In addition to serving as a medium of exchange and as a measure of value, money is a store of value; it embodies value in a convenient form for future use or for conveyance from place to place. In early times people found it desirable to conceal their possessions from robbers or unjust tax masters. They were best able to do this by converting their wealth into money or jewels which could be condensed into the smallest bulk or weight. Money embodies value in its most general form. It is always acceptable, and among all articles it is the one thing which can be kept indefinitely without loss. It is therefore a good storer of value.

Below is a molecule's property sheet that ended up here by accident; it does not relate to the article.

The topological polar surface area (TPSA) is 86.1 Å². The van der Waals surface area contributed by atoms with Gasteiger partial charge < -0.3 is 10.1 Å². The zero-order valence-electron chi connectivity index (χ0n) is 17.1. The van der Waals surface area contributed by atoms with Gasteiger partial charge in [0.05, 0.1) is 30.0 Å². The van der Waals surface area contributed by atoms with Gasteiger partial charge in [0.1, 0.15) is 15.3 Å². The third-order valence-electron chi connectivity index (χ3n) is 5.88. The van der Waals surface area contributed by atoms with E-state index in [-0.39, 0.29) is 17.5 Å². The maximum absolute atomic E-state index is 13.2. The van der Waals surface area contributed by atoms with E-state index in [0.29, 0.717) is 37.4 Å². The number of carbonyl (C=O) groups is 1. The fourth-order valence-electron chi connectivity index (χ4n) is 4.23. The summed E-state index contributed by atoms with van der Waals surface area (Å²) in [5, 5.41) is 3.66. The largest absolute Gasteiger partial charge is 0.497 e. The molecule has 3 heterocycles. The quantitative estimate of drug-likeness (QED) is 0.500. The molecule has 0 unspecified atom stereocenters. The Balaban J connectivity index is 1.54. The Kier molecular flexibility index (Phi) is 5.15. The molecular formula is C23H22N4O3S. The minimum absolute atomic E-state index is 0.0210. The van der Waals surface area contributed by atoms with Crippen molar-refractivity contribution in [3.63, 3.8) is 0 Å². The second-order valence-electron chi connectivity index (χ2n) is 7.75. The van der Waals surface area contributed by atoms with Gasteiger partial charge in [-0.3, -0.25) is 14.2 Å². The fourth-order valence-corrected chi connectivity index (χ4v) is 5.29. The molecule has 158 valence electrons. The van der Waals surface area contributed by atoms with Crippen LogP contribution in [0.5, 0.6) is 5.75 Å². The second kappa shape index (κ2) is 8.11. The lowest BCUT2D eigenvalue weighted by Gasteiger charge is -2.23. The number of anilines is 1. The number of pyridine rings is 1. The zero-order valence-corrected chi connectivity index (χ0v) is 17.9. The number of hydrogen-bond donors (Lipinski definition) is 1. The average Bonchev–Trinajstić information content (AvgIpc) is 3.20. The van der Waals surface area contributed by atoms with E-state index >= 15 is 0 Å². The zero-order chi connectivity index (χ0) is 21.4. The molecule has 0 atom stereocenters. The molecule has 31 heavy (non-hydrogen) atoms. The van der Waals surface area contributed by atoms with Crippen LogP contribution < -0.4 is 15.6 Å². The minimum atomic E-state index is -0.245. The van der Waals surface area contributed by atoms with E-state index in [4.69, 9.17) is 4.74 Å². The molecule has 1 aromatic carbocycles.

In modern times, however, when law and government guarantee to every man the secure possession of his property, there is little excuse for this hoarding; and money does not now perform any unique service as a store of value. Indeed, money is not as good a storer of value as some other forms of wealth. Money hoarded brings in no return, no income; but if invested in stocks, bonds, real estate, or grain it yields a profit. So men keep as a store habitually only as much money as they expect to need for immediate use.
1 Nicholson: Money and Monetary Problems, p. 10; see also Walker: Money in Its Relation to Trade, p. 27.